It's back to just the boys in my house, as a couple weeks ago two ships pulled in their lines and headed out for summer patrol, taking my wife with them and making our already small base feel downright deserted.
The operational tempo is very different for the forward deployed ships, as are the rhythms of life for the dependents. We joke that we're the ones living in Japan, where our sailors and Marines just happen to visit us from time to time. For the few short weeks she's home, I'm planning as many nights out and weekend trips as we can handle. Our worries are that a crisis or natural disaster anywhere in the region will send the ship back to sea on short notice, or that the smallest hiccup in the in the ship's compressed maintenance schedule will force late nights on the ship or weekends at work to meet already tight deadlines.
While a ship stateside can expect months of maintenance and workups between major deployments, the ships here are assured of 8-9 months underway, year in and year out. I can't say that the departures and homecomings aren't special, but they definitely lose some of their gravity when you have three or four of them a year.
As a newcomer, some of the best advice I received was from a spouse who has spent most of the last decade here - she told me not to plan our adventures in Japan around my wife's schedule, because the schedule here never, ever holds up. The ships are always one major typhoon, earthquake or tsunami away from throwing out their schedule to go on a disaster relief mission, and it's a rare year that the Pacific rim doesn't see one or more of those.
There are advantages of being stationed here - ships deployed to the Persian Gulf tend to see Bahrain and Abu Dhabi again and again for port visits, while our sailors find themselves in Hong Kong, Singapore, Sydney and Bangkok. Unfortunately, I'm not seeing any of those places -- it's very expensive to fly around Asia from Japan, especially with a little one. when a spouses ask me about flying out to meet the ship, I have to warn them to plan the trip as if they're going alone and feel lucky if their sailor is there to meet them.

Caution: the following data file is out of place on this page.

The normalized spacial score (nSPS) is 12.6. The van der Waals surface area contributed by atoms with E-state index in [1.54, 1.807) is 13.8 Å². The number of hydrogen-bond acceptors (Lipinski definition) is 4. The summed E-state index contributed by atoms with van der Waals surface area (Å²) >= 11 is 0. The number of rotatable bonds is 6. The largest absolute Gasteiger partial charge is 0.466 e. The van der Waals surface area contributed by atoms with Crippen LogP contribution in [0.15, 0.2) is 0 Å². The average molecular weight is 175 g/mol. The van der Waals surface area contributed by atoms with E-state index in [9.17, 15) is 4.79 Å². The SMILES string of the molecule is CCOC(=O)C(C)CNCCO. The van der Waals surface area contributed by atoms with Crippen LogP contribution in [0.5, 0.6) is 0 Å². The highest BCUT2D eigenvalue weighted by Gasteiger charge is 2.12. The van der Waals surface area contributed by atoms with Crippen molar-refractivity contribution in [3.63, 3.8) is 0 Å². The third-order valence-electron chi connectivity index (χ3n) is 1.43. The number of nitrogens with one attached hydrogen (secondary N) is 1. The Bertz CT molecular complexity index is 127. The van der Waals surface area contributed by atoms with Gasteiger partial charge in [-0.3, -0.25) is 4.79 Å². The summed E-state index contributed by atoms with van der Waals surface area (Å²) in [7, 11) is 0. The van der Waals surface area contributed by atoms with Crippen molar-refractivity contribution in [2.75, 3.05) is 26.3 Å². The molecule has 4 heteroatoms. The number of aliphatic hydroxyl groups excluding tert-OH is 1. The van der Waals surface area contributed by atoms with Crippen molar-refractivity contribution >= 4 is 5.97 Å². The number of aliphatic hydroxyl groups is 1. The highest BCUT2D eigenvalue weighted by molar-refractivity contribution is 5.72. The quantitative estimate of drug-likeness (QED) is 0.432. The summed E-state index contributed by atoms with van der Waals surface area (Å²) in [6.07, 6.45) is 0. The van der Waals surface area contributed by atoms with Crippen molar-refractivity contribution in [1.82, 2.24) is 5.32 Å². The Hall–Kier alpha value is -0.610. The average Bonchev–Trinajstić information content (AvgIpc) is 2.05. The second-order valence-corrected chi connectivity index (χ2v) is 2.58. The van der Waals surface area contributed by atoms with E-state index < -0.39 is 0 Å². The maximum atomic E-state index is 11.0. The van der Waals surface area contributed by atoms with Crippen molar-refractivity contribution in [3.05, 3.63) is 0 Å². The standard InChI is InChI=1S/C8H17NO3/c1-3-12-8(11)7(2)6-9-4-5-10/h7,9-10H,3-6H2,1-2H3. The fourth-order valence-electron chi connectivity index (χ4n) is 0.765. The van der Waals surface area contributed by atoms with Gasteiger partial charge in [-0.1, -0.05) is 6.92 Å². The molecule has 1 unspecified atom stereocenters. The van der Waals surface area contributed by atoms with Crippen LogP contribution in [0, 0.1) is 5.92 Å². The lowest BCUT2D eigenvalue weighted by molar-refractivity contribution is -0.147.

After being here over a year, we've gotten used to the routine (or as is usually the case, the LACK of a routine), even if we're not as experienced as the families who have spent three or four or even five years forward deployed. Some days I feel like we've just arrived, yet I'm handing out advice to newcomers and helping people get away from the base and discover some of the same adventures we have.
You learn fast not to worry about negative rumors coming from the ship, because the bad news is probably old news before we ever hear about it back in port. I've also learned that "we don't know where we'll be in three months" isn't special code for "we're not telling you" -- most of the time, it means that it's really out of the ship's hands.
Throughout my wife's career, I've always been a believer that the best way my family can cope with separation is to have our own lives. It's a lesson I wish I could pass on to more non-military folks. Theo spends his days in a Japanese preschool and at the pool, while I volunteer, do my best to keep touch with our friends around the world and train hard for my upcoming races. Sometimes, keeping myself sane means doing my best to avoid the people who thrive on negativity, can't deal with the shifting schedules and seem to think their family life is more important than the ship's mission.
It's a different life than sea duty in the states, to be sure. Our Navy community here is so close-knit and supportive -- and living in Japan has been such a positive experience for my son and I -- that I wouldn't trade it for anything.
We just got the happy news that we will remain OCONUS for my wife's next tour, this time in Europe, where our family will get even more chances to immerse ourselves in the culture and travel. As much as we'll miss Japan, we thrive on the new experiences!
(U.S. Navy photo by MC2 Greg Johnson)